Jenny Kane: Coffee, cupcakes, chocolate and contemporary fiction / Jennifer Ash: Medieval crime with hints of Ellis Peters and Robin Hood

Guest Post from Lisa Ryan: The Swan Lake

I’m delighted to be welcoming Lisa Tenzin-Dolma, aka Lisa Ryan, back to my site today, to tell us about her wonderful book, The Swan Lake.

Over to you Lisa…

A long time ago I lived in the depths of County Clare, Ireland, in a beautiful old house that had been extended and remodelled according to Steiner principles by the previous owner. The house was surrounded by farmland, with a lake right in front of our land. Along one side of our garden was a dilapidated 300 year old cottage that had a tragic history; a woman living there over a hundred years previously had filled her pockets with stones and walked into the lake to end her life, and there were stories of her ghost appearing often in the cottage.

Previously the cottage had been used as a shed and storehouse. My then husband used it as a studio for a while until it was taken over by my sons, who made it their laboratory for various very smelly scientific experiments devised with the aid of a junior chemistry kit. Health and safety people would have had a field day, but no injuries occurred! The cottage fascinated me. I used to wonder about the many generations of people who had taken their first and last breaths there. The huge inglenook fireplace still had the original hook where countless cooking pots had hung over the fire. Despite its sorry state I loved the cottage even more than the main house. I missed Ireland when we left to return to England. The beauty of the landscape, the musical Irish accents, and the magic that infuses the land through folklore, fairy tales and superstition has stayed with me.

A few years later, when I was living in Bath, an old friend who was an Intensive Care nurse came to stay. She was very much a city person, and while we sank rather a lot of wine we joked about how she would adjust to living in such an isolated rural environment. The next morning I woke, slightly hung over and with the story of The Swan Lake firmly fixed in my mind.

The Swan Lake cover Lisa Ryan

The only similarities between Astarte, the central character, and my friend are that Astarte has been an Intensive Care nurse and is very feisty. I drew on my love for the landscape, our cottage and the lake while writing the book, but the story and characters are pure fiction. Rural areas, especially, facilitate small, tight-knit communities that are rife with old grudges, unexpected liaisons, issues over land rights, and tragedies. Everyone has a story to tell, and rarely do these stories match those of their neighbours.

Once I started writing the book I just couldn’t stop. It took over my consciousness to the extent that I dreamed about the characters. They became like old friends; they felt as real to me as people I knew in everyday life. Meals were prepared and forgotten about, irregular mealtimes and charred offerings were common, the last thing on my mind when I fell asleep was the next chapter, and my children were incredibly patient about having a mother whose mind was frequently in another realm altogether. My mother was dying of cancer at this time, and The Swan Lake kept both of us going. Every evening I’d phone her and read the latest newly completed chapter. Her favourite characters were the warring old people, Mairie and Seamus, and it was wonderful to hear her laughing at their exploits.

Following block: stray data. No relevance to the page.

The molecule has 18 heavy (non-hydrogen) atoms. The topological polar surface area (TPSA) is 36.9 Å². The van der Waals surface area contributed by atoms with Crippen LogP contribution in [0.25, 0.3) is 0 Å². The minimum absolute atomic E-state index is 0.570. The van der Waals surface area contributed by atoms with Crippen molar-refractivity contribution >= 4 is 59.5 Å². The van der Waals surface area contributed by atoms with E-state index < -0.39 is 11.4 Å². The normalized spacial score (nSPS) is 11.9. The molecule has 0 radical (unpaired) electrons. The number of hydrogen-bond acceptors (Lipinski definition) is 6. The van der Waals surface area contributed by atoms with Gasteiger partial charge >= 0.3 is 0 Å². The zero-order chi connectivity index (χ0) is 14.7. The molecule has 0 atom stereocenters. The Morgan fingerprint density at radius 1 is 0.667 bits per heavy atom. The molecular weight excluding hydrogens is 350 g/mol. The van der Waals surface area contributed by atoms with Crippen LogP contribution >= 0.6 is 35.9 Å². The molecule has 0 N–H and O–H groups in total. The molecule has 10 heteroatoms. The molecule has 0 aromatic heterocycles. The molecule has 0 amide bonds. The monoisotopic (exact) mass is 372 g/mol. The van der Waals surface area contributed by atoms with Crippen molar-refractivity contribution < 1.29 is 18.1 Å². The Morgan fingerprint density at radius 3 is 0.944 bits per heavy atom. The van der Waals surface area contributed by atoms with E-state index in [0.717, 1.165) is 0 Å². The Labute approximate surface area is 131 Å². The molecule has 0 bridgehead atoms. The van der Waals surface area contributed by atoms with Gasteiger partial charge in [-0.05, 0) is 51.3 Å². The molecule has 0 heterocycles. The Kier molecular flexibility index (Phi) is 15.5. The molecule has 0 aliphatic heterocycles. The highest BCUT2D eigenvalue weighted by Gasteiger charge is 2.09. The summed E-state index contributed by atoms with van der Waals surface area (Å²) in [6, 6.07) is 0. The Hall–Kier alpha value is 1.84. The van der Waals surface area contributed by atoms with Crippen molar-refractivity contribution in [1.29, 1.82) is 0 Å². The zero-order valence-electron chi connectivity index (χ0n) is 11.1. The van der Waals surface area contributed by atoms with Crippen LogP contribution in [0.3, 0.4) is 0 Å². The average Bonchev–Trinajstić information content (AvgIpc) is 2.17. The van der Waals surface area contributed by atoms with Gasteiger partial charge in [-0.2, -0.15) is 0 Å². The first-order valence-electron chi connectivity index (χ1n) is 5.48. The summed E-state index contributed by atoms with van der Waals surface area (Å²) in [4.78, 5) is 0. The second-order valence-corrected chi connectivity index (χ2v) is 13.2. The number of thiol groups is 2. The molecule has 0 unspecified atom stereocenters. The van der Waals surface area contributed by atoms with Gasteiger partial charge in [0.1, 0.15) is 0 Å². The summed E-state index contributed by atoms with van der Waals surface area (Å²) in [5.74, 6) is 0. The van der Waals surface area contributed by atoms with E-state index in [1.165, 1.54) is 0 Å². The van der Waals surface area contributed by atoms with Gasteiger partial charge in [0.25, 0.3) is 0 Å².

For me, a story begins with the question “What if?” and I asked this constantly while writing The Swan Lake. Fiction is a way in which we can enter into another world that’s populated by characters who encourage us to look at their individual stories from their perspective. It’s an invitation to explore other lives and to wonder whether our responses and reactions would be the same as theirs. As writers and readers we have the opportunity to become other people for a while; to wonder about their lives, and to enter into a state of emotional resonance with them. I fell in love with the characters in The Swan Lake while writing about them, just as I fell in love with the beautiful Irish countryside when I lived there.

Amazon link to The Swan Lake:

Paperback version:

Kindle version:

Facebook page for The Swan Lake:

Lisa’s website:

Lisa Charlie Skye by Kerry

Author bio: Lisa Tenzin-Dolma has had 22 books published, fiction and non-fiction, about a variety of subjects. She’s also a qualified canine psychologist and is principal of The International School for Canine Psychology & Behaviour.


Many thanks for visiting the site again today Lisa.

Happy Reading everyone,

Jenny x



Guest Post from Jeff Gardiner: Treading On Dreams


Guest Post from T S Harvey: A Writing Life


  1. I absolutely loved The Swan-Lake . I agree County Clare with its September light and flaggy shores. Great to read the story behind the story.

  2. I love the sound of this book and look forward to reading it.

  3. Such an image came to mind when you described the cottage: magical. I was taught by Nuns from County Clare and they all had wonderful imaginations and so many stories to tell. I am sure they fired up my imagination as a child making me want to write. I can just imagine how that environment fired you up. Good luck and much success with all your writing. 🙂

  4. Marie Laval

    Thank you for a great interview. The Swan Lake sounds wonderful and I look forward to reading it. As a teenager I travelled through Ireland, from Dublin to Connemara, for a holiday and every day was magical. The people were so friendly, and the landscapes breathtaking. I hope I can return one day!

Powered by WordPress & Theme by Anders Norén